Though, after partition, Pakistan inherited the same Indian Penal code, this religious outrage loosened a little as there were negligible cases during the first couple of decades – most probably because national focuses were on building the newly born state in terms of its structure and operations. However, by the rise of Zia-ul-Haq, the religious right was in a strong position to implement laws of their own choice. On July 9, 1986, parliament’s session to discuss Section 295-C concluded that apart from life imprisonment and fine, punishment of blasphemy should include death also. From the reports of the proceedings, it can be said that each one of the key supporters of the amendment – Molana Gohar Rehman (Deobandi Scholar), Mir Nawaz Marwat Khan (Minister of State of Justice), Liaquat Baloch (Jamat-e-Islami), Begum Nisar Fatima (Jamat-e-Islami), Syed Shah Turab-ul-Haq Qadri (Barelvi Scholar) – were trying their best to outdo the other in their support for it. Consequently, within a day, the bill was passed and Pakistan became one of the strictest countries to punish a religious offender.
When it comes to the competition of masalak, during Zia’s regime, it was the numerically smaller Deobandi sect that received major attention, resources, and state patronage. It was also because, for the War on Terror, the Deobandi sect remained in the front lines and hence received the main spotlight in all discourses. This somewhat sidelined the majoritarian Barelvi sect who believe themselves to be the true believers and lovers of the Prophet and who are always ready to lay their lives for the Prophet.
Till the late twentieth century, Pakistani and foreign forces kept supporting the Deobandi sect as a militia provider for the Afghan wars. However, after 9/11 attacks, things changed when the US took a U-turn and started a war against the same militia that they created. That was also the time when the US think tanks misunderstanding the Barelvi sect as all-Sufi-malangs started advising the govt to counter-terrorism by promoting the “peace-loving” Barelvi sect.
Another push in this discourse came among Barelvis during the 2010s when a Christian woman named Asia Bibi was charged with blasphemy, and the Governor of Punjab Salman Taseer, upon his support for Asia Bibi, was killed by his bodyguard Mumtaz Qadri who was, reportedly, inspired by the teachings of a famous Barelvi scholar Hanif Qureshi. Taseer’s death was celebrated and Mumtaz Qadri was turned into a hero. Later he was hanged which increased his popularity and turned him into a martyr – just like Ilmuddin. In support of Qadri, one voice that made the most noise was Khadim Hussain Rizvi’s movement called Tehreek-e-Labaik Ya Rasool Allah, now a political party named Tehreek-e-Labbaik Pakistan (TLP). Today TLP is the leading group that stands for issues of respect of prophet (namos-e-risalat) and finality of the prophet (khatam-e-nabuwat), with their slogan “Ghustakh-e-nabi ki aik saza; sar tan se juda, sar tan se juda” (the offender of Prophet has only one punishment, beheading, beheading, beheading).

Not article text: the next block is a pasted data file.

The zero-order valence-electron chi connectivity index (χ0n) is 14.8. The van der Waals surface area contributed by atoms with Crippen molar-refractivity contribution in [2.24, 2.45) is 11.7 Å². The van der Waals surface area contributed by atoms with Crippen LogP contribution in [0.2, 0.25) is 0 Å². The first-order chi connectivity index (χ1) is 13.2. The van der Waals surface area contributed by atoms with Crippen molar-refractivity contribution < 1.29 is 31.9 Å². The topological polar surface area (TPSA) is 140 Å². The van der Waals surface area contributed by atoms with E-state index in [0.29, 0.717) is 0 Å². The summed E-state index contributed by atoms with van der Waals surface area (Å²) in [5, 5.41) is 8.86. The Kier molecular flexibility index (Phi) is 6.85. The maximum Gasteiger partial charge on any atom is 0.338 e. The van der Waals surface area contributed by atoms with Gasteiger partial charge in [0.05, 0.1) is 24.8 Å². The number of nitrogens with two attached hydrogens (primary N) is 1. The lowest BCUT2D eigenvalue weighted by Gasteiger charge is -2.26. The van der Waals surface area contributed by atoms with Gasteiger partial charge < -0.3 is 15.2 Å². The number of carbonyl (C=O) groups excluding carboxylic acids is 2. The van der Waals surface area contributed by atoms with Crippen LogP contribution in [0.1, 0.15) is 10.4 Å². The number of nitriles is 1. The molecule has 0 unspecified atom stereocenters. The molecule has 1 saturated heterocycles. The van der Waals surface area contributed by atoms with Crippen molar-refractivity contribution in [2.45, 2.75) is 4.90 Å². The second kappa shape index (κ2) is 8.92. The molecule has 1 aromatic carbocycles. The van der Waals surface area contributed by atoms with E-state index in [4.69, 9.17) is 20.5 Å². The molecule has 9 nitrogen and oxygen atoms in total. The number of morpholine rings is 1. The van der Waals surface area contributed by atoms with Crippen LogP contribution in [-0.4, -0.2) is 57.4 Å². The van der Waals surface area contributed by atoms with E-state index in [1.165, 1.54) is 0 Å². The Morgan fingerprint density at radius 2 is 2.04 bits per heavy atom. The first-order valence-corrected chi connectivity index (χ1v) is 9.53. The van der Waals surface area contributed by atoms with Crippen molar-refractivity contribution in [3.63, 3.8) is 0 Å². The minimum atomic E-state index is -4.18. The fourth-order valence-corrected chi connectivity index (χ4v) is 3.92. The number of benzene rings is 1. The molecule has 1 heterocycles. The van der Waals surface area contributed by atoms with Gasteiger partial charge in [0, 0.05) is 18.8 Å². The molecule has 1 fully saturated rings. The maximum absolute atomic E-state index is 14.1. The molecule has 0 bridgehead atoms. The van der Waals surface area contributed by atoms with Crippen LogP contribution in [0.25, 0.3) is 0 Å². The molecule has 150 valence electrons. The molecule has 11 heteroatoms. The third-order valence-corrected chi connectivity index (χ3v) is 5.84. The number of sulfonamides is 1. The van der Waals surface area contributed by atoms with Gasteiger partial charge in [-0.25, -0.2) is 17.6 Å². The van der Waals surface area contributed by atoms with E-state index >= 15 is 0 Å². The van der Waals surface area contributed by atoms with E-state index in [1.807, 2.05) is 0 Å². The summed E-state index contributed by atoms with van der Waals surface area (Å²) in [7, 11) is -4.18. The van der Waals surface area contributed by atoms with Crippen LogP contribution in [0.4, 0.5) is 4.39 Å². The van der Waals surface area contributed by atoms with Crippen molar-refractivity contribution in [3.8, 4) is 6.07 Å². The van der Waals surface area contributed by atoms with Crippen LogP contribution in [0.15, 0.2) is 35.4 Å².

While for a common person, their struggle is just pure raw emotion for the respected Prophet, a wider view of their politics explains how it isn’t different from the intellectual projects of Ismail, Khayrabadi, Thanvi, and Raza Khan. In the first polemic, the subject through which influence was gained was intercession. The second polemic built its foundations on heretical innovations. This current project by Barelvis is of honor of the sacred. Blasphemy is one of those very few subjects which creates the most sensation and hence ensures maximum visibility, which most sects have a consensus on giving capital punishment on, and which is the most sensitive and the trickiest as engaging in a discussion on blasphemy can have one commit blasphemy.
With blasphemy as a subject, distractions and debates that hinder gaining influence such as differences with other sects get eliminated. So, the one with the loudest voice would have the lead which certainly the Barelvi sect has. Hence, the anti-blasphemy campaign is actually a strategic tool used by the Barelvi sect to lead the race of political theology and reclaim their dominance that was kind of lost with the war on terror where Deobandis got the power, funding, resources, and all the attention. In other words, the strategy is that rather than opposing the other sects, let’s amplify the common denominators and use the opposition’s momentum for one’s own support too. So, whatever steps other sects take to own the blasphemy discourse, they end up helping Barelvis (or say TLP).

Leave a Reply

Your email address will not be published.